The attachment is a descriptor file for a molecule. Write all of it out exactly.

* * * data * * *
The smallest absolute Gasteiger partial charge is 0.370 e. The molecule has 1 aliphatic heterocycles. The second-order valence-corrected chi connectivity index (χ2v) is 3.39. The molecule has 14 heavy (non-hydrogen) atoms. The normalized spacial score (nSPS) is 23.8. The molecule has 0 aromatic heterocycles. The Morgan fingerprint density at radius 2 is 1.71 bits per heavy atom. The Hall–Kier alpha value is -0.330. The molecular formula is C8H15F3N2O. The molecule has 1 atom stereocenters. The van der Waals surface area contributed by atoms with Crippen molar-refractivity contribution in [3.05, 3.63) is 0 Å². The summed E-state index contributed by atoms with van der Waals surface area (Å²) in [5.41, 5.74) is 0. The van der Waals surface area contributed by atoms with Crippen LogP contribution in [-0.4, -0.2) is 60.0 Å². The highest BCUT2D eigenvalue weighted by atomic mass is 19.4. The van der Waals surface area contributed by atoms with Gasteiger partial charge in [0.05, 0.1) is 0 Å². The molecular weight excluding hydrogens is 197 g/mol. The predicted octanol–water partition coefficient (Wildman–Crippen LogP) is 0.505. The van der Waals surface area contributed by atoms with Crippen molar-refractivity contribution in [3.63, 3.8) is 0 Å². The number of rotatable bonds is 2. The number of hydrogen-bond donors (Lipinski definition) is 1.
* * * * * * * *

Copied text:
The smallest absolute Gasteiger partial charge is 0.370 e. The molecule has 1 aliphatic heterocycles. The second-order valence-corrected chi connectivity index (χ2v) is 3.39. The molecule has 14 heavy (non-hydrogen) atoms. The normalized spacial score (nSPS) is 23.8. The molecule has 0 aromatic heterocycles. The Morgan fingerprint density at radius 2 is 1.71 bits per heavy atom. The Hall–Kier alpha value is -0.330. The molecular formula is C8H15F3N2O. The molecule has 1 atom stereocenters. The van der Waals surface area contributed by atoms with Crippen molar-refractivity contribution in [3.05, 3.63) is 0 Å². The summed E-state index contributed by atoms with van der Waals surface area (Å²) in [5.41, 5.74) is 0. The van der Waals surface area contributed by atoms with Crippen LogP contribution in [-0.4, -0.2) is 60.0 Å². The highest BCUT2D eigenvalue weighted by atomic mass is 19.4. The van der Waals surface area contributed by atoms with Gasteiger partial charge in [0.05, 0.1) is 0 Å². The molecular weight excluding hydrogens is 197 g/mol. The predicted octanol–water partition coefficient (Wildman–Crippen LogP) is 0.505. The van der Waals surface area contributed by atoms with Crippen molar-refractivity contribution in [3.63, 3.8) is 0 Å². The number of rotatable bonds is 2. The number of hydrogen-bond donors (Lipinski definition) is 1.